The Song That Changed Your Life: Picks
By John Hansen
In the early days of 1990, I was newly returned to Canada from youth exchange stint to Senegal with Canada World Youth. After a number of debriefings and reunions with the programme’s personnel and host families I was dropped off in Moncton where I would require a ride home to my home town of Saint John.
My brother picked me up for that final leg. We went for lunch in a trendy new Cajun restaurant where I ate jambalaya for the first time, a sudden cacophony of flavour after three months of boiled rice and fish in the African forest.
We made our way home, bypassing the highway in favour of a route winding along the Fundy Coast. My brother put Daniel Lanois’ Acadie in the tape deck and it provided the soundtrack for the ride home.
Things grew quiet as “The Maker,” the album’s second track began. This album was recorded in New Orleans far from what we know in Canada as Acadie but it was about my home in a very specific way. It blended English and French in a way I had never really heard before. Even though it was recorded by musicians from all around the world, this music was very much of Canada.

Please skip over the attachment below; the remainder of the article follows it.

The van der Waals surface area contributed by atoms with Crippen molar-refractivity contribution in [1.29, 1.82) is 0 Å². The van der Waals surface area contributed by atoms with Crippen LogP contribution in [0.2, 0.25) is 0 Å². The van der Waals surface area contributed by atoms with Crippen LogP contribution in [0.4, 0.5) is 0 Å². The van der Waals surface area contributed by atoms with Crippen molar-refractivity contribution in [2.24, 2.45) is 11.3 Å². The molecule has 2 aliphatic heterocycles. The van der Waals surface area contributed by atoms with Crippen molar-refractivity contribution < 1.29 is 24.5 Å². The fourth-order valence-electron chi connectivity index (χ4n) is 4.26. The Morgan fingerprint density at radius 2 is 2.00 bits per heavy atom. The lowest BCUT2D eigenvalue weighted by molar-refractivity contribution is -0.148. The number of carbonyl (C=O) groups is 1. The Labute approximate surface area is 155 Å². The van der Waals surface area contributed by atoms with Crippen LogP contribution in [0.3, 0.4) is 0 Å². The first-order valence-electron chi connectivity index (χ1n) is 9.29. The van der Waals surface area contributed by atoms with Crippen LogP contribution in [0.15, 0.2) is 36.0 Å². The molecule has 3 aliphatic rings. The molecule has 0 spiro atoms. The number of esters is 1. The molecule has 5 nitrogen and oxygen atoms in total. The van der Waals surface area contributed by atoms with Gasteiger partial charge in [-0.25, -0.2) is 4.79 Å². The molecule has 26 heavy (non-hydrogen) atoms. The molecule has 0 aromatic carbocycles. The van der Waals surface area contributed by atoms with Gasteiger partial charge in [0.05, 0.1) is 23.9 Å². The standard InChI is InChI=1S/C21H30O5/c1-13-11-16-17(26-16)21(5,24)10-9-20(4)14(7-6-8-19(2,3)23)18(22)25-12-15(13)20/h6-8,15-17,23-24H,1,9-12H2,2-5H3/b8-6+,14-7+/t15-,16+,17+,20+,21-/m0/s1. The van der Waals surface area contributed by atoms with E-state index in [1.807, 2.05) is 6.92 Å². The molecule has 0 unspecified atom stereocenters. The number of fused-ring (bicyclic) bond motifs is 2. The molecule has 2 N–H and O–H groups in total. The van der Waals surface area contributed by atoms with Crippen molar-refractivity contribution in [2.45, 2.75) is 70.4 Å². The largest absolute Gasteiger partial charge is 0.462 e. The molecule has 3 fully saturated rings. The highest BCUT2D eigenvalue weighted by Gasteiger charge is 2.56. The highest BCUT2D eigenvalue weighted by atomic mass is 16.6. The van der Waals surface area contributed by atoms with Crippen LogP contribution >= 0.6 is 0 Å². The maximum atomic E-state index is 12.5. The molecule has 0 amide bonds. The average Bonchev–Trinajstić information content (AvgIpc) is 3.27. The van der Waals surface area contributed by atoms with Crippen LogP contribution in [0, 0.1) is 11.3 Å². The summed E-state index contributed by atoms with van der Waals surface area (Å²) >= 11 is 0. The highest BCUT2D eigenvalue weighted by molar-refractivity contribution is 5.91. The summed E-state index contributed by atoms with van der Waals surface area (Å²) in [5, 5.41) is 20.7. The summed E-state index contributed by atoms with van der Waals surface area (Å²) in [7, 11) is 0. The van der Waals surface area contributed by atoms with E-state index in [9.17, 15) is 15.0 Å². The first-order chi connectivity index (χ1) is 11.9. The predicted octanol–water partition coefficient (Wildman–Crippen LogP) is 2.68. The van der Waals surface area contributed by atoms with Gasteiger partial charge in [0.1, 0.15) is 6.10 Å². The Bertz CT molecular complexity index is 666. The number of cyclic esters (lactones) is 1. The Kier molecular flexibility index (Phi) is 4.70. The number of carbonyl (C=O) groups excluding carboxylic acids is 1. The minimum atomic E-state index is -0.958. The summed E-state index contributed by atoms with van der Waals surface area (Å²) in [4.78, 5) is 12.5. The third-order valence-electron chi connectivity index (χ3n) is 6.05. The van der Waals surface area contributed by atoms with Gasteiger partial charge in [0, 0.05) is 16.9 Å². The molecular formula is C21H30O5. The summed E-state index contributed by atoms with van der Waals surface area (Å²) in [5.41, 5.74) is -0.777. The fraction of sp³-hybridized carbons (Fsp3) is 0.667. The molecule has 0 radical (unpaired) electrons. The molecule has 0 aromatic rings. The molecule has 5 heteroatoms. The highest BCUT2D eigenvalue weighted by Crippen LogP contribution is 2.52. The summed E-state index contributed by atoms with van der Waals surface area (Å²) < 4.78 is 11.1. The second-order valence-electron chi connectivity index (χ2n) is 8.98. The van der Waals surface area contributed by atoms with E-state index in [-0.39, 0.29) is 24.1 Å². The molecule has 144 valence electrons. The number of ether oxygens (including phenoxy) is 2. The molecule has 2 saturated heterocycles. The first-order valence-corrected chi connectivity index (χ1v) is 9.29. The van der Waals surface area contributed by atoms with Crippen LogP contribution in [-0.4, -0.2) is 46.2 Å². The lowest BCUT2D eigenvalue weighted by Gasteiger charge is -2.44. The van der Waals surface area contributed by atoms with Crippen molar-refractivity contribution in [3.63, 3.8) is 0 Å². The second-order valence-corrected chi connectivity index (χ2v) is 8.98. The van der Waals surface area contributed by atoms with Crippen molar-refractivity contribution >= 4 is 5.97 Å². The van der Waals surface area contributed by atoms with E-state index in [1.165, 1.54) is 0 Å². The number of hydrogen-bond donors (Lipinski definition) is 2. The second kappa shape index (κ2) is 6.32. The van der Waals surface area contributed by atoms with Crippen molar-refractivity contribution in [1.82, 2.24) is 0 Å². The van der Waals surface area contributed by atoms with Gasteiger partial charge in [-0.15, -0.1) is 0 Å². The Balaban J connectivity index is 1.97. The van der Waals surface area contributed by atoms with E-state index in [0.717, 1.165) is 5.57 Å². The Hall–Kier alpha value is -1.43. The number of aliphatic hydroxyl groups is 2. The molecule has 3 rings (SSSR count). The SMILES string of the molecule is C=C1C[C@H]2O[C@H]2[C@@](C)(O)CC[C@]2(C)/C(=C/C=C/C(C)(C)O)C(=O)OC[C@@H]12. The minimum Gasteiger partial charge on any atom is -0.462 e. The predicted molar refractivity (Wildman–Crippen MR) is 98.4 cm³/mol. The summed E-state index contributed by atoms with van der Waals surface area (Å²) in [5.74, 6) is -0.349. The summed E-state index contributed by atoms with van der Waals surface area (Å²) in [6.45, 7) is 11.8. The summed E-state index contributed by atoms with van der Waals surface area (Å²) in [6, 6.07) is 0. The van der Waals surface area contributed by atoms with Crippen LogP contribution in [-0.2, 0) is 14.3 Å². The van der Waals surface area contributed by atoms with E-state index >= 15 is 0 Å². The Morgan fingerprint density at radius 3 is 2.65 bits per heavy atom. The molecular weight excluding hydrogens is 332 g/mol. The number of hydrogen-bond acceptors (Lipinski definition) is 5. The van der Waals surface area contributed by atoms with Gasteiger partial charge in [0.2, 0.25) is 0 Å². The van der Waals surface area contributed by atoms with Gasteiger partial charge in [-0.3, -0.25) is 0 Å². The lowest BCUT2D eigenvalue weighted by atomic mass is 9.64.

As a teenager, you can be embarrassed by your origins. Canada, you were told, was a backwater, less advanced and developed than the superior cultures to the south or across the ocean. Who would make music about Canada? It’s a pleasant enough place but you need to get away to see something real.
Returning home, the place I came from revealed itself in a new way. It revealed itself when I found myself standing in the snow on Ile Perrot, overlooking Lac St. Louis. It revealed itself when the ferry to Prince Edward Island broke through the icy Northhumberland Straight. And it revealed itself as our car wound its way along the Bay of Fundy as we drove home. This is Canada. This is home. Now I see what artists see where their origins inspire them to make something great.
As that song played, all of those thoughts began and they would shape forever how I experience my own land and I would carry them with through to today. I know that when I leave this life, this is the song I want with me.
John Hansen is from Pointe-Claire, QC